KARACHI: Pakistan’s real effective exchange rate (REER) dropped to an all-time low in February, falling to 86.4 from 94 in the previous month, data from the central bank showed on Tuesday.
The REER, however, has had little impact on the movement of the currency amid a severe shortage of US dollars, according to analysts. The real effective exchange rate measures the rupee's value against a basket of trading partners' currencies.
As a result of the drying up of the external inflows amid a delay in the IMF programme, Tahir Abbas, head of research at Arif Habib Limited, stated that there was a strong demand for dollars and a short supply. “Although the REER has decreased significantly and hit an all-time low, it is not particularly meaningful given the circumstances in Pakistan,” Abbas said. Pakistan has been experiencing difficulty securing a bailout deal with the International Monetary Fund (IMF), despite fulfilling all prerequisites. According to the IMF, Pakistan needs to complete a few more tasks before it can unlock a $6.5 billion loan, which puts pressure on the government to obtain guarantees from friendly countries that have pledged financial support. Now that Sri Lanka has obtained financing from the multilateral lender and Bangladesh is continuing to implement IMF-mandated reforms, Pakistan is the only South Asian nation that has not yet received assistance from the lender.
Even though the government expects inflows from three friendly Gulf nations, there has been no commitment or inflow from any of them, and it appears that a staff-level agreement with the IMF won't be implemented until then. Pakistan’s foreign exchange reserves held by the central bank have fallen to $4.319 billion—enough to cover around one month of imports.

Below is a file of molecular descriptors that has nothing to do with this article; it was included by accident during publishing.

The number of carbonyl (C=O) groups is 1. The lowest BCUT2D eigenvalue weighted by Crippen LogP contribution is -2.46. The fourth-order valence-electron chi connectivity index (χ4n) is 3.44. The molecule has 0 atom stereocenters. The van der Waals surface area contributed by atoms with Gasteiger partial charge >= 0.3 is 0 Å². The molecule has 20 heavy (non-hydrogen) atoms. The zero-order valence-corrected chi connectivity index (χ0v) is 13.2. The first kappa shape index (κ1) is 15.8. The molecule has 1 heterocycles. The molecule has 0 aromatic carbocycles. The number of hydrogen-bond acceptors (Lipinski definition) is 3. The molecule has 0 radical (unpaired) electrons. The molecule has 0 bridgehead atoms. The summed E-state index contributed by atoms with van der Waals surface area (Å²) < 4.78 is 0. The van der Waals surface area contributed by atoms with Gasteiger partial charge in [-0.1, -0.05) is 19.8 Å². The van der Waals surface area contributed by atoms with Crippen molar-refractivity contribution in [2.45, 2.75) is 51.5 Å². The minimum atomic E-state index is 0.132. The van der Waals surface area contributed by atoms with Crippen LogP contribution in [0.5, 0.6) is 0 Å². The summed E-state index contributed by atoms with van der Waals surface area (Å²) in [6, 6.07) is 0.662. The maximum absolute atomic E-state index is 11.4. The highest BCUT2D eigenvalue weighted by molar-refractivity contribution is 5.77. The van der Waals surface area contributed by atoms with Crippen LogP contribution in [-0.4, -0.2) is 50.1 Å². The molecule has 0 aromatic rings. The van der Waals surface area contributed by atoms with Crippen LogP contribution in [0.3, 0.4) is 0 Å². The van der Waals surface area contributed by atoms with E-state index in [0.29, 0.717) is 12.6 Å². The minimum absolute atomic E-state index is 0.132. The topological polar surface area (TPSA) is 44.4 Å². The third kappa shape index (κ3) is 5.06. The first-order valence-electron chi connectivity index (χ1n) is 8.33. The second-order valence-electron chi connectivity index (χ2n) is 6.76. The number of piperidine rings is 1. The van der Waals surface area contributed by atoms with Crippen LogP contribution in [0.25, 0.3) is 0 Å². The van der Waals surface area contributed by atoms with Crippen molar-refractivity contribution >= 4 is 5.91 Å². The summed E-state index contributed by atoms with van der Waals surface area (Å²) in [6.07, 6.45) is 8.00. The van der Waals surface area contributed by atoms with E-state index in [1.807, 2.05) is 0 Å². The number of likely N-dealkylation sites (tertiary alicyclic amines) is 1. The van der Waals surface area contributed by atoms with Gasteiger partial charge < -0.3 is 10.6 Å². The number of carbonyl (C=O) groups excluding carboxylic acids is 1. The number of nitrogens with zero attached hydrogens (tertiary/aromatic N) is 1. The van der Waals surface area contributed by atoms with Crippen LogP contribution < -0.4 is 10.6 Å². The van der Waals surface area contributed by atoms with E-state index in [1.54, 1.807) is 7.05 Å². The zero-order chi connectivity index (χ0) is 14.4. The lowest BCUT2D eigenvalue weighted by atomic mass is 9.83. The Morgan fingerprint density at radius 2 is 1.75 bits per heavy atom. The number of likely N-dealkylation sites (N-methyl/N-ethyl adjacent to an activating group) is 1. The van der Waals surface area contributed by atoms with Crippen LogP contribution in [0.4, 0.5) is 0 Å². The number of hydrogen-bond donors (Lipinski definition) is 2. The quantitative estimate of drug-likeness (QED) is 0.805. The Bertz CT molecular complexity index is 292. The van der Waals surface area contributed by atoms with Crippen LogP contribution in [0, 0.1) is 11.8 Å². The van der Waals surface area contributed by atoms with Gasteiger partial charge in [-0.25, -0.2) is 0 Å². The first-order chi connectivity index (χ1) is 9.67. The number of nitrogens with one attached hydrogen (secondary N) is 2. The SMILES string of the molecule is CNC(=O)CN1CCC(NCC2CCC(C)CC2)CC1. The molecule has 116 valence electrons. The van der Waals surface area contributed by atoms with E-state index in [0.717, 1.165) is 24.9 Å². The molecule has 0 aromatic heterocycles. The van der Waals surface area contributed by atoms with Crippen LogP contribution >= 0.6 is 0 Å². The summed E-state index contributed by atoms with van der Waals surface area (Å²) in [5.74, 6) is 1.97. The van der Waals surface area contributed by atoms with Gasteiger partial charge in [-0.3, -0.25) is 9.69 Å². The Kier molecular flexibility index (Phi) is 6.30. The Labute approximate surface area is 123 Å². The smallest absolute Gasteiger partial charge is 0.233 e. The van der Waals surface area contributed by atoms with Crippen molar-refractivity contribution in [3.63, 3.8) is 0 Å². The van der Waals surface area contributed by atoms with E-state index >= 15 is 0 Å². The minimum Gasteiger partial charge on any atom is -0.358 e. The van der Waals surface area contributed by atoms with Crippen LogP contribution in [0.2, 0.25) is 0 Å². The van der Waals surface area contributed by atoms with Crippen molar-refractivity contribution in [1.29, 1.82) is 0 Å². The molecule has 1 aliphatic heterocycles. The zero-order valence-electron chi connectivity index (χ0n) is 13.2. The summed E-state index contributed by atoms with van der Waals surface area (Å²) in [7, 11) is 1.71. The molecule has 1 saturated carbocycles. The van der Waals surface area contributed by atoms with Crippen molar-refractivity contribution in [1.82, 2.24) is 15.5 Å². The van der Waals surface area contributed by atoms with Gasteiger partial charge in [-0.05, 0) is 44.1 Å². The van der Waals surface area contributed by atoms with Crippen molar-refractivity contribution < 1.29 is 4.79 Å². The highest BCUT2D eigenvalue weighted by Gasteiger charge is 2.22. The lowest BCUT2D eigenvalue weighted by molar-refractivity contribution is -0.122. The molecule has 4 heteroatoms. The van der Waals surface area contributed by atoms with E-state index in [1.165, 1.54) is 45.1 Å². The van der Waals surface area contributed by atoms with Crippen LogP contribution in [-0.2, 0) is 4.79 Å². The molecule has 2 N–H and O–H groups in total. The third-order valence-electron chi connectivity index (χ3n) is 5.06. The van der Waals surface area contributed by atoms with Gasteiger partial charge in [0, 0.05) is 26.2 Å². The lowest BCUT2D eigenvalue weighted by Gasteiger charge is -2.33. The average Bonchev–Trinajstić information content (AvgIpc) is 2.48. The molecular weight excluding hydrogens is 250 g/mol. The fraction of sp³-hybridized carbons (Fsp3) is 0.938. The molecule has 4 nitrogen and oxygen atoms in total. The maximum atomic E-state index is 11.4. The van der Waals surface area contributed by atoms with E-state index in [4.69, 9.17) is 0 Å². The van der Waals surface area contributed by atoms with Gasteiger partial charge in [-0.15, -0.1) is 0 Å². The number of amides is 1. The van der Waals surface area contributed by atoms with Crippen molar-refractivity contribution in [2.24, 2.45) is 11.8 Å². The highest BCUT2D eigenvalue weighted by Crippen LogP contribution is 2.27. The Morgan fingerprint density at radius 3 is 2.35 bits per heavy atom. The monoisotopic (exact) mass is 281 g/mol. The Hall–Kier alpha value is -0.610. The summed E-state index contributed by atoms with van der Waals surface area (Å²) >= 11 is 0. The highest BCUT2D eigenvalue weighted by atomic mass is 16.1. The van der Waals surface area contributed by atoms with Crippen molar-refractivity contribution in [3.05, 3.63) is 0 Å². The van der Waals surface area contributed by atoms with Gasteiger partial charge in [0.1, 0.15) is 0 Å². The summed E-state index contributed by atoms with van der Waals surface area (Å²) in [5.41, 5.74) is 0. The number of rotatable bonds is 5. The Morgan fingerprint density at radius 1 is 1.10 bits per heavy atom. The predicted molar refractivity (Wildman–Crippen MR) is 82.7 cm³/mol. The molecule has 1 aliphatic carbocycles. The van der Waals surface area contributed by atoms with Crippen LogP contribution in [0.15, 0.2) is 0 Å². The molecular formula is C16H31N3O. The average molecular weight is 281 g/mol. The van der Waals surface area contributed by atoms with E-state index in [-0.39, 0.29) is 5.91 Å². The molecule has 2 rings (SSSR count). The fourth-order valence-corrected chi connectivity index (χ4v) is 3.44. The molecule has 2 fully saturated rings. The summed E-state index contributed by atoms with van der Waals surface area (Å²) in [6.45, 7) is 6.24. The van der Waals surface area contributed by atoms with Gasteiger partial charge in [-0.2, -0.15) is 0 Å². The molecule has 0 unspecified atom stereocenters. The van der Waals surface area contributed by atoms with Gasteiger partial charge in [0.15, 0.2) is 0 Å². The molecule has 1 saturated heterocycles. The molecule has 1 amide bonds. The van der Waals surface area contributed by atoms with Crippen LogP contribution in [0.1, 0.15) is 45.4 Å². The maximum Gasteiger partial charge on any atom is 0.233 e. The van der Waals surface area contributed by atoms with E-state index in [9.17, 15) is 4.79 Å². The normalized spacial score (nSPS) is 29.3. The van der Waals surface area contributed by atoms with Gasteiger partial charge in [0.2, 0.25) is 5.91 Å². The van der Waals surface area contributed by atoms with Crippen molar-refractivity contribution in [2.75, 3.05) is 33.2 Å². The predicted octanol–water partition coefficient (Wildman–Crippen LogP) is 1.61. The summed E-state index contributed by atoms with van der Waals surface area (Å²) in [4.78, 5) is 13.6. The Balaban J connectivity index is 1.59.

“It suggests that the rupee is undervalued based on REER. However, amid a serious dollar crunch, it is sort of meaningless,” said Fahad Rauf, head of research at Ismail Iqbal Securities. The rupee remains under pressure due to uncertainty surrounding the resumption of the IMF programme and ongoing political turmoil in the country. On Tuesday, the rupee fell 0.04 percent to 283.92 per dollar in the interbank market. However, in the open market, the local unit gained 50 paisas to settle at 285.50 per dollar.
“REER fall means Pakistani rupee has become relatively cheaper than its trading partners and has become more competitive,” said Samiullah Tariq, head of research at Pak-Kuwait Investment Company.
According to the central bank explanatory note on the topic posted on the website, the REER is an index of the price of a basket of goods in one country relative to the price of the same basket in that country's major trading partners.
“The prices of these baskets are expressed in the same currency using the nominal exchange rate with each trading partner. The price of each trading partner's basket is weighted by its share in imports, exports, or total foreign trade,” it said.